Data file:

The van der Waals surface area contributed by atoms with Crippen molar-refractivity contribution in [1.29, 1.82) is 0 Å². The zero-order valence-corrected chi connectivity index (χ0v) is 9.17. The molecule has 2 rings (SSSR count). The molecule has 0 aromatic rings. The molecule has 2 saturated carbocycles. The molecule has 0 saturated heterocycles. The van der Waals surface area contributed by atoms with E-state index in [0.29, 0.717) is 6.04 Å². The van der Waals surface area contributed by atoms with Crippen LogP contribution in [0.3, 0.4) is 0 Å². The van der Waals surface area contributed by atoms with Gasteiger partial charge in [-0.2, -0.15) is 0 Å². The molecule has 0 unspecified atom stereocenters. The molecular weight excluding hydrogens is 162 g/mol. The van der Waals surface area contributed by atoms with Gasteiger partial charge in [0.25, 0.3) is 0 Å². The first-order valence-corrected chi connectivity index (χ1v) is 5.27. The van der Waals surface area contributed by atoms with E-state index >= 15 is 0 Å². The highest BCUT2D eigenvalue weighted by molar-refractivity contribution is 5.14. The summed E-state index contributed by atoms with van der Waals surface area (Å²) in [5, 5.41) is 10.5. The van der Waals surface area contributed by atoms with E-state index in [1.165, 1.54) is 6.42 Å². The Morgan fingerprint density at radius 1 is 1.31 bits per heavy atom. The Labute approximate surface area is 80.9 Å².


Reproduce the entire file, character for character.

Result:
The van der Waals surface area contributed by atoms with Crippen molar-refractivity contribution in [1.29, 1.82) is 0 Å². The zero-order valence-corrected chi connectivity index (χ0v) is 9.17. The molecule has 2 rings (SSSR count). The molecule has 0 aromatic rings. The molecule has 2 saturated carbocycles. The molecule has 0 saturated heterocycles. The van der Waals surface area contributed by atoms with E-state index in [0.29, 0.717) is 6.04 Å². The van der Waals surface area contributed by atoms with Crippen LogP contribution in [0.3, 0.4) is 0 Å². The van der Waals surface area contributed by atoms with Gasteiger partial charge in [-0.2, -0.15) is 0 Å². The molecule has 0 unspecified atom stereocenters. The molecular weight excluding hydrogens is 162 g/mol. The van der Waals surface area contributed by atoms with Gasteiger partial charge in [0.25, 0.3) is 0 Å². The first-order valence-corrected chi connectivity index (χ1v) is 5.27. The van der Waals surface area contributed by atoms with E-state index >= 15 is 0 Å². The highest BCUT2D eigenvalue weighted by molar-refractivity contribution is 5.14. The summed E-state index contributed by atoms with van der Waals surface area (Å²) in [5, 5.41) is 10.5. The van der Waals surface area contributed by atoms with E-state index in [1.165, 1.54) is 6.42 Å². The Morgan fingerprint density at radius 1 is 1.31 bits per heavy atom. The Labute approximate surface area is 80.9 Å².